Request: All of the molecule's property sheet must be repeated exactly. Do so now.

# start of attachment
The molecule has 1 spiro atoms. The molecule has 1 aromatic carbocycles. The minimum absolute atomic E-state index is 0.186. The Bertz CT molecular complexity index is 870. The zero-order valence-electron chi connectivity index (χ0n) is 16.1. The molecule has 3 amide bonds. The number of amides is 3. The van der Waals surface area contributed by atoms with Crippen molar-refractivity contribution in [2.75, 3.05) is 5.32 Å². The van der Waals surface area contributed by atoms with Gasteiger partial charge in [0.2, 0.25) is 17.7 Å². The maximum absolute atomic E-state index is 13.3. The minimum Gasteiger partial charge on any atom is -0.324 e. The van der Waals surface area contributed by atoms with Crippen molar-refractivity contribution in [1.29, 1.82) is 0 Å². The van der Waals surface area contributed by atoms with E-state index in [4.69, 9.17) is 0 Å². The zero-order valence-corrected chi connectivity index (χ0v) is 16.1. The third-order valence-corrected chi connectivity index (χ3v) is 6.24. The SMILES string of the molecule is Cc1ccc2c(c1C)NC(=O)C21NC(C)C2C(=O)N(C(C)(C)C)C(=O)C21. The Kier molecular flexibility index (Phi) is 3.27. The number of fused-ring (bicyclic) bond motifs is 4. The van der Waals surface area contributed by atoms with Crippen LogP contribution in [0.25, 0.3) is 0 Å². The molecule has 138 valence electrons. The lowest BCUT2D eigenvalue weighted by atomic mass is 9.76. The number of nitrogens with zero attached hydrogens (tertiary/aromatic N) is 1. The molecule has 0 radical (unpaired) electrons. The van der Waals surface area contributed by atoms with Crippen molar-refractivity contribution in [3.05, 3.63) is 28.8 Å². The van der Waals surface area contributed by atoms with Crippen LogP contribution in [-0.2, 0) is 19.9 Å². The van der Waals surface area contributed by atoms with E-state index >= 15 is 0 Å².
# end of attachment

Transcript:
The molecule has 1 spiro atoms. The molecule has 1 aromatic carbocycles. The minimum absolute atomic E-state index is 0.186. The Bertz CT molecular complexity index is 870. The zero-order valence-electron chi connectivity index (χ0n) is 16.1. The molecule has 3 amide bonds. The number of amides is 3. The van der Waals surface area contributed by atoms with Crippen molar-refractivity contribution in [2.75, 3.05) is 5.32 Å². The van der Waals surface area contributed by atoms with Gasteiger partial charge in [0.2, 0.25) is 17.7 Å². The maximum absolute atomic E-state index is 13.3. The minimum Gasteiger partial charge on any atom is -0.324 e. The van der Waals surface area contributed by atoms with Crippen molar-refractivity contribution in [1.29, 1.82) is 0 Å². The van der Waals surface area contributed by atoms with E-state index in [4.69, 9.17) is 0 Å². The zero-order valence-corrected chi connectivity index (χ0v) is 16.1. The third-order valence-corrected chi connectivity index (χ3v) is 6.24. The SMILES string of the molecule is Cc1ccc2c(c1C)NC(=O)C21NC(C)C2C(=O)N(C(C)(C)C)C(=O)C21. The Kier molecular flexibility index (Phi) is 3.27. The number of fused-ring (bicyclic) bond motifs is 4. The van der Waals surface area contributed by atoms with Crippen LogP contribution in [0.25, 0.3) is 0 Å². The molecule has 138 valence electrons. The lowest BCUT2D eigenvalue weighted by atomic mass is 9.76. The number of nitrogens with zero attached hydrogens (tertiary/aromatic N) is 1. The molecule has 0 radical (unpaired) electrons. The van der Waals surface area contributed by atoms with Crippen molar-refractivity contribution in [3.05, 3.63) is 28.8 Å². The van der Waals surface area contributed by atoms with Crippen LogP contribution in [-0.2, 0) is 19.9 Å². The van der Waals surface area contributed by atoms with E-state index >= 15 is 0 Å².